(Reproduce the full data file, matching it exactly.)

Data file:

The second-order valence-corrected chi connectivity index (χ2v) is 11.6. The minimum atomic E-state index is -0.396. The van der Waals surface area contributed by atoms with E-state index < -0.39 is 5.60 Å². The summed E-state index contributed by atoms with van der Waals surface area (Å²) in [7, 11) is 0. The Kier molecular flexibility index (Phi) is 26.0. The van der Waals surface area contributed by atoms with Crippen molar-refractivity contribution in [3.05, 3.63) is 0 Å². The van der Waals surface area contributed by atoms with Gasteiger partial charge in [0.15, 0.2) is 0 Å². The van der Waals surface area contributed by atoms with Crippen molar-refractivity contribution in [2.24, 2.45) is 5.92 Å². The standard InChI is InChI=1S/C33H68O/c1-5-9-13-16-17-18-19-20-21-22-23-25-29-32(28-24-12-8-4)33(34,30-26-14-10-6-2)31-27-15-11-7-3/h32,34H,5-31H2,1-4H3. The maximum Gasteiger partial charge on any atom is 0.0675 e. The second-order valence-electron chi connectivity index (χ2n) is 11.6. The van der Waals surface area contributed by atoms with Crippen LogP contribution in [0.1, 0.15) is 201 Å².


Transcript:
The second-order valence-corrected chi connectivity index (χ2v) is 11.6. The minimum atomic E-state index is -0.396. The van der Waals surface area contributed by atoms with E-state index < -0.39 is 5.60 Å². The summed E-state index contributed by atoms with van der Waals surface area (Å²) in [7, 11) is 0. The Kier molecular flexibility index (Phi) is 26.0. The van der Waals surface area contributed by atoms with Crippen molar-refractivity contribution in [3.05, 3.63) is 0 Å². The van der Waals surface area contributed by atoms with Gasteiger partial charge in [0.15, 0.2) is 0 Å². The van der Waals surface area contributed by atoms with Crippen molar-refractivity contribution in [2.24, 2.45) is 5.92 Å². The standard InChI is InChI=1S/C33H68O/c1-5-9-13-16-17-18-19-20-21-22-23-25-29-32(28-24-12-8-4)33(34,30-26-14-10-6-2)31-27-15-11-7-3/h32,34H,5-31H2,1-4H3. The maximum Gasteiger partial charge on any atom is 0.0675 e. The second-order valence-electron chi connectivity index (χ2n) is 11.6. The van der Waals surface area contributed by atoms with Crippen LogP contribution in [0.1, 0.15) is 201 Å².